Robert De Niro and The John Simon Guggenheim Memorial Foundation are pleased to announce a Fellowship in Fine Arts in honor of Mr. De Niro’s father, the painter Robert De Niro Sr., a Guggenheim Fellow in Fine Arts in 1968. His work, in the words of artist, critic and curator Robert Storr, “vibrates with the conviction and complexity of the modernist faith at its height.” The first Guggenheim Fellow in Fine Arts to be supported by Robert De Niro will be announced on April 8.
Robert De Niro says that “I am very happy to join the Guggenheim Foundation in supporting this Fellowship which really brings the story of my father full circle. He was awarded a Guggenheim Fellowship in 1968 at the age of 46—a time in the middle of his career when the financial and professional support of the Foundation made all the difference. That year, he was able to travel and lecture, and work in his studio more than he had in years. The paintings he made in 1968 and the years that followed were a turning point in his career.”
In 1968, Robert De Niro Sr.’s cohort of twenty-two Fine Arts Fellows included Donald Judd and Tony Smith. The Fellowship celebrated his work and freed him financially to continue creating the art that he always felt he was destined to make. It also gave him a much-needed boost of recognition by honoring the sharpness of his drawings and the colorful provocations of his paintings.
Edward Hirsch, noted poet and President of the Guggenheim Foundation, says that “we are proud of the fact that the Guggenheim Foundation played an important part in sustaining Robert De Niro Sr.’s work at a difficult period in his life. We honor his calling as an artist; we believe that a vocational sense of mission is at the heart of our work at the Foundation. We are proud of the contribution that individual Guggenheim Fellows continue to make to the culture of our country—and to the world at large.”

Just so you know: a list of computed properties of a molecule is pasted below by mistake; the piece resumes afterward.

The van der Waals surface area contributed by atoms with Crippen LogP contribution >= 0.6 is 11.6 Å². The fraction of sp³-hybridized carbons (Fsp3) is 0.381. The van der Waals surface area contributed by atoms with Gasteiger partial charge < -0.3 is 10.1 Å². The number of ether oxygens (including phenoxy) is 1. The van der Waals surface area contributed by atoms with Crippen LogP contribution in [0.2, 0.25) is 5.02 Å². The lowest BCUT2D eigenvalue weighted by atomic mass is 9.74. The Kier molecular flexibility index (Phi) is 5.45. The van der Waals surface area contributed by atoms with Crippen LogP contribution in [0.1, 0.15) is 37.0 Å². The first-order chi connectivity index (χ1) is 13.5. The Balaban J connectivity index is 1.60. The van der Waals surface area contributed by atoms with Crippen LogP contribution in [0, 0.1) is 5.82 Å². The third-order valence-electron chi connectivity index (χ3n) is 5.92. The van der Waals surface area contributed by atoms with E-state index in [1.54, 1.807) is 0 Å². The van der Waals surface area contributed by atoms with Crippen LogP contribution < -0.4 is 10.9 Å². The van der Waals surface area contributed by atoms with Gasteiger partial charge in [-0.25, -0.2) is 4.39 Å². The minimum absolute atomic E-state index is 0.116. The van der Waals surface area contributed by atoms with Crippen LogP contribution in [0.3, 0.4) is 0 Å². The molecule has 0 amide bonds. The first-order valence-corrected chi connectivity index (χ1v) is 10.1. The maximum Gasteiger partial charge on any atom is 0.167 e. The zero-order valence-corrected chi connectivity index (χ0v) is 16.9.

The Guggenheim Foundation was founded in 1925 to encourage and support gifted individuals to do their work under the freest possible conditions. From early Fellows like Aaron Copland, Jacob Lawrence, Martha Graham and Zora Neale Hurston, to the more than 125 Fellows who have received the Nobel Prize (including four in 2020), and to the five Fellows who won Pulitzer Prizes in 2020, the Guggenheim Fellowship has both enabled and recognized great achievement.
As Robert Storr, a Guggenheim Fellow in 2016, explains: “The painter Robert De Niro Sr. received his fellowship from the Guggenheim Foundation at a crucial moment in his career when it seemed that he had been lost in the shuffle of talents caught up by the stylistic shifts and generational surges of the New York School in the 1950s and 1960s. It put him back into play and provided him the means and the validation that made it possible for him to continue pursuing his singular vision. His son Robert created a prize in Robert De Niro Sr.’s name to assist artists of comparable distinction who found themselves in a similar predicament. The transformation of that Prize into a Guggenheim Fellowship is a natural fit with the Foundation’s larger mission. It adds luster to the overall fellowship program while further honoring the Prize’s namesake by reciprocating the generosity that the Foundation showed him by enhancing its capacity to spread resources to a wider scope of those in need. These days it is commonplace to speak of transactions as being win/win propositions, but in this case it is literally true because, first and foremost, artists worthy of greater recognition come out ahead.”